Kenny runs a service called Exclusive Ethics, which helps programme makers to work within the 2009 Ofcom broadcasting code (the code contains provisions designed to ensure the emotional welfare of television participants), and offers to compile psychological profiles of contestants. One of Kenny’s other media appearances was in a webchat, sponsored by a disposable nappy company, for the parenting advice website Netmums (www.netmums.com) as a “potty training expert child psychologist.”2 Another commentator with extensive media appearances, Jo Hemmings, has a degree in psychology and is a member of the British Association for Behavioural and Cognitive Psychotherapies. Her website is called Celebrity Psychologist (http://celebritypsychologist.co.uk), and its homepage reads, “If a Celeb, sports or reality TV star is having a personal or professional crisis or meltdown, or simply behaving in an uncharacteristic or newsworthy way, Jo can provide immediate, expert and informed psychological comment.”3 When I asked Hemmings by email for a list of her qualifications she replied, “It would appear … that you are questioning in some way whether certain media psychologists/psychiatrists actually have the necessary qualifications for what they do?  Personally, I don’t feel the need to verify my credentials for a feature that appears to want to discredit a growing area of psychology and one that reaches out to a large audience.” Hemmings and Kenny are yet to register with the regulatory body the Health Professions Council. Is this the best way to engage the public with comment on mental health? Petra Boynton has a doctoral degree in applied human psychology, and, although a frequent media commentator, she makes it clear to journalists on her website that “I can’t help with discussing celebrities … endorsing story ideas, products or services that are not based in evidence.”4 She is frustrated about the way some media psychologists operate. “One of the ethical guidelines for all health professionals is that you are supposed to speak only within your area.  Some practitioners seem to run outside that.” Another problem is how up to date a commentator might be, or if they are having, as is common to psychologists, ongoing supervision. She says, “The British Psychological Society say that there shouldn’t be direct psychological comment on the behaviour of celebrities, but they don’t enforce it.” Indeed, the society says in its ethics and media guidance that “members who work with the media or participate in media productions are encouraged to uphold professional standards [including] … refraining from public comment on the behaviour or psychology of identifiable individuals where there is any risk of offence, distress or other harms.”5 Since “any risk” could never be excluded, this surely means that comment on celebrities is off limits. The other problem Boynton notes is that journalists often push her to go beyond her expertise. Meantime, fair and accurate press coverage was generated after Simon Wessely, professor of psychological medicine at King’s College Londowww.netmums.com) as a “potty training expert child psychologist.”2 Another commentator with extensive media appearances, Jo Hemmings, has a degree in psychology and is a member of the British Association for Behavioural and Cognitive Psychotherapies. Her website is called Celebrity Psychologist (http://celebritypsychologist.co.uk), and its homepage reads, “If a Celeb, sports or reality TV star is having a personal or professional crisis or meltdown, or simply behaving in an uncharacteristic or newsworthy way, Jo can provide immediate, expert and informed psychological comment.”3 When I asked Hemmings by email for a list of her qualifications she replied, “It would appear … that you are questioning in some way whether certain media psychologists/psychiatrists actually have the necessary qualifications for what they do?  Personally, I don’t feel the need to verify my credentials for a feature that appears to want to discredit a growing area of psychology and one that reaches out to a large audience.” Hemmings and Kenny are yet to register with the regulatory body the Health Professions Council. Is this the best way to engage the public with comment on mental health? Petra Boynton has a doctoral degree in applied human psychology, and, although a frequent media commentator, she makes it clear to journalists on her website that “I can’t help with discussing celebrities … endorsing story ideas, products or services that are not based in evidence.”4 She is frustrated about the way some media psychologists operate. “One of the ethical guidelines for all health professionals is that you are supposed to speak only within your area.  Some practitioners seem to run outside that.” Another problem is how up to date a commentator might be, or if they are having, as is common to psychologists, ongoing supervision. She says, “The British Psychological Society say that there shouldn’t be direct psychological comment on the behaviour of celebrities, but they don’t enforce it.” Indeed, the society says in its ethics and media guidance that “members who work with the media or participate in media productions are encouraged to uphold professional standards [including] … refraining from public comment on the behaviour or psychology of identifiable individuals where there is any risk of offence, distress or other harms.”5 Since “any risk” could never be excluded, this surely means that comment on celebrities is off limits. The other problem Boynton notes is that journalists often push her to go beyond her expertise. Meantime, fair and accurate press coverage was generated after Simon Wessely, professor of psychological medicine at King’s College London, wrote an editorial in the Lancet entitled “Anders Breivik, the public, and psychiatry.”6 This allowed for a clear, evidence based, and reasonably lengthy explanation of the issues surrounding capacity, mental illness, and mass murder. However, much of the comment on mental health in the media operates in quite a different way.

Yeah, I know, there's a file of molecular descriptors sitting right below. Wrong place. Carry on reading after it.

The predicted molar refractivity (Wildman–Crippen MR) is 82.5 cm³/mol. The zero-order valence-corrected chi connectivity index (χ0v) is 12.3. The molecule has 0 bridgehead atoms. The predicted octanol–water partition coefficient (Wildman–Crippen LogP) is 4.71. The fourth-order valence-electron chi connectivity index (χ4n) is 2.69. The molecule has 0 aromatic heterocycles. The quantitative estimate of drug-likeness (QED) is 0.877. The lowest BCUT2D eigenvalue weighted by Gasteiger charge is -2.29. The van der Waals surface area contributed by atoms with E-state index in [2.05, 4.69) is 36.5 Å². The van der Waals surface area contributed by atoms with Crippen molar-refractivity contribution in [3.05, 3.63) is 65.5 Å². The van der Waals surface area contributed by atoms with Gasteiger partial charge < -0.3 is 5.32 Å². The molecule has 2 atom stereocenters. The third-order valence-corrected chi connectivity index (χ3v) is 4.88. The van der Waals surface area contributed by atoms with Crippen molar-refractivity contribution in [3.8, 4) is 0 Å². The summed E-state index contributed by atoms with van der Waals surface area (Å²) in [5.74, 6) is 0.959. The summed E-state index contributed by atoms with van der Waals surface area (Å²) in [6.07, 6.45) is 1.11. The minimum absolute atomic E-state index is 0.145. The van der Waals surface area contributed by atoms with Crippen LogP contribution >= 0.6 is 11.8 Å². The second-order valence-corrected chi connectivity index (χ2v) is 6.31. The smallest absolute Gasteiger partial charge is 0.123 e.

[end excerpts]